The rest of the pages are faintly printed with the seals of all the states, approximately 5 per page.
Personally, I like the Canadian passport better because it appears to my eyes less cluttered; I think the US passport goes a bit overboard with the patriotic aspect -- but all in the name of national security, I'm sure. On the other hand, a US passport is good for ten years while the Canadian passport expires in five years, so I'm not going to complain too much since it "lasts" twice as long.
Another New Year's Eve blowout
Saturday, January 3, 2004
Since it's the beginning of a new year, I shall now provide the obligatory "What I Did For New Year's Eve" report.
This NYE, like the two previous, I spent at a place called Iron Bay in Indian Arm, courtesy of the Deep Cove Yacht Club who had hired me to put on a fireworks show. The DCYC has an outstation in Iron Bay where their members can moor when they want to get away from it all, and as you can see from the pictures the view is fantastic.
Due to some problems with last year's show (namely that the original shipment of fireworks went missing somewhere between Montreal and Vancouver and the replacements we managed to scrounge together were rather limited in variety), this year's fireworks were not only fancier but larger and there were more of them; last year we had about 40 pieces with nothing over 5 inches and this year I had 55 pieces including a few 6 inch shells, some large candles and some titanium salutes (2-inch shells that make a bright flash and a VERY large bang).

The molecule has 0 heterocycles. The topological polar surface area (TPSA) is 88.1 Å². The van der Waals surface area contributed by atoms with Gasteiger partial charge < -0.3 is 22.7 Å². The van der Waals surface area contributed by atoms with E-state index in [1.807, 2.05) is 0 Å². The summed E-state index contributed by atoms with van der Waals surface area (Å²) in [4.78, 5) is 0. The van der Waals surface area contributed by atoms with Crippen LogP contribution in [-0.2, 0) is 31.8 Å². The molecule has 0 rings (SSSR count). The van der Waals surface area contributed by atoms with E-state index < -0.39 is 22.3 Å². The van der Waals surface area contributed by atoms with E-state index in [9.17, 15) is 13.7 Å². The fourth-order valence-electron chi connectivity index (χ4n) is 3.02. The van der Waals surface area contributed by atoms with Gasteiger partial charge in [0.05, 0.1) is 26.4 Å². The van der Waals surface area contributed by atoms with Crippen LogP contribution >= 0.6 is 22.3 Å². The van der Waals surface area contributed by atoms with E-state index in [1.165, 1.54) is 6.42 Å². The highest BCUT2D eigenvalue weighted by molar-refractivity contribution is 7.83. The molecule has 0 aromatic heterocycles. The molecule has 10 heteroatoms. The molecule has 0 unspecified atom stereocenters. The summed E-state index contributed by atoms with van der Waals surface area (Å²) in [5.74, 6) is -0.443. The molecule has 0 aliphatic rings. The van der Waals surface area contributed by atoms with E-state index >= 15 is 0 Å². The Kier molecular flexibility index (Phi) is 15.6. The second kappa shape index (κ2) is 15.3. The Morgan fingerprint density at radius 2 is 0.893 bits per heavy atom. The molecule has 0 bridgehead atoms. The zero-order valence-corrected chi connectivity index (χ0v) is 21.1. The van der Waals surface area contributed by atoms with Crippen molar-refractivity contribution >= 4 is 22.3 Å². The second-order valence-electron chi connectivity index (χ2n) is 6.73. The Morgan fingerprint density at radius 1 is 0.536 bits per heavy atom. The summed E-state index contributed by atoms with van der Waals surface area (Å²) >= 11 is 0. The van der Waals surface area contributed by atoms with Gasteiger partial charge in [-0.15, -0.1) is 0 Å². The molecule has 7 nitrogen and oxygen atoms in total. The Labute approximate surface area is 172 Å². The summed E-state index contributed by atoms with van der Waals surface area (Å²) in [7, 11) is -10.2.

The permit process was uneventful once all the papers (shot list, proof of insurance, copy of my license) were assembled; I was a bit concerned that we'd left it late as I faxed the information I had to the North Vancouver Fire Dept. on the 27th and we didn't get the DCYC paperwork in until the 29th, but the NVFD had everything processed and ready for me to pick up by the 30th -- and since the fireworks also came in that day, I had some extra time to do some prep work on the shells before heading out on the 31st.
Prep work can involve a few different things; for this show it was placing the shells in plastic bags to protect them against inclement weather (if there's any water in the bottom of the mortars it can ruin the shells) and putting bags on the bottoms of the candle tubes for the same reason (candles are held upright by placing them in mortars so if they get wet, they can also be ruined). I also placed foil over the tops of the candles to ensure that any sparks falling on them wouldn't set them off prematurely. Here are some pictures of the shells and candles before and after prep: